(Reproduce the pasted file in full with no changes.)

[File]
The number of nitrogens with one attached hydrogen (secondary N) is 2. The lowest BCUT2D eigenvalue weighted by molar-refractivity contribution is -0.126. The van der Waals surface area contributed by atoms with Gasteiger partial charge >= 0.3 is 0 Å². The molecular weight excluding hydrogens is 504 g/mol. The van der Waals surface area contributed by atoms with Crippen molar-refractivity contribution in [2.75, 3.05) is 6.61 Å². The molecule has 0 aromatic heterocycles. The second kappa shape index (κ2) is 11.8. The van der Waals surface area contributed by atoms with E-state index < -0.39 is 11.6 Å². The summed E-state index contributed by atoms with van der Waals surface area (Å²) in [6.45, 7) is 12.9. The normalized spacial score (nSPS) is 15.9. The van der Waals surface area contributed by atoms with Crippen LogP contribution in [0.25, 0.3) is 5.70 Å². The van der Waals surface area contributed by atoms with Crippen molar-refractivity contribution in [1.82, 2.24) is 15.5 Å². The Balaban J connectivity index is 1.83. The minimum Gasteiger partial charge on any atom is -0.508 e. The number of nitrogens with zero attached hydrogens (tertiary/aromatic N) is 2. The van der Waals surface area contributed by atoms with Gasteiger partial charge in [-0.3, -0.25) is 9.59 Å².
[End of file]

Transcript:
The number of nitrogens with one attached hydrogen (secondary N) is 2. The lowest BCUT2D eigenvalue weighted by molar-refractivity contribution is -0.126. The van der Waals surface area contributed by atoms with Gasteiger partial charge >= 0.3 is 0 Å². The molecular weight excluding hydrogens is 504 g/mol. The van der Waals surface area contributed by atoms with Crippen molar-refractivity contribution in [2.75, 3.05) is 6.61 Å². The molecule has 0 aromatic heterocycles. The second kappa shape index (κ2) is 11.8. The van der Waals surface area contributed by atoms with E-state index < -0.39 is 11.6 Å². The summed E-state index contributed by atoms with van der Waals surface area (Å²) in [6.45, 7) is 12.9. The normalized spacial score (nSPS) is 15.9. The van der Waals surface area contributed by atoms with Crippen LogP contribution in [0.25, 0.3) is 5.70 Å². The van der Waals surface area contributed by atoms with Crippen molar-refractivity contribution in [1.82, 2.24) is 15.5 Å². The Balaban J connectivity index is 1.83. The minimum Gasteiger partial charge on any atom is -0.508 e. The number of nitrogens with zero attached hydrogens (tertiary/aromatic N) is 2. The van der Waals surface area contributed by atoms with Gasteiger partial charge in [-0.3, -0.25) is 9.59 Å².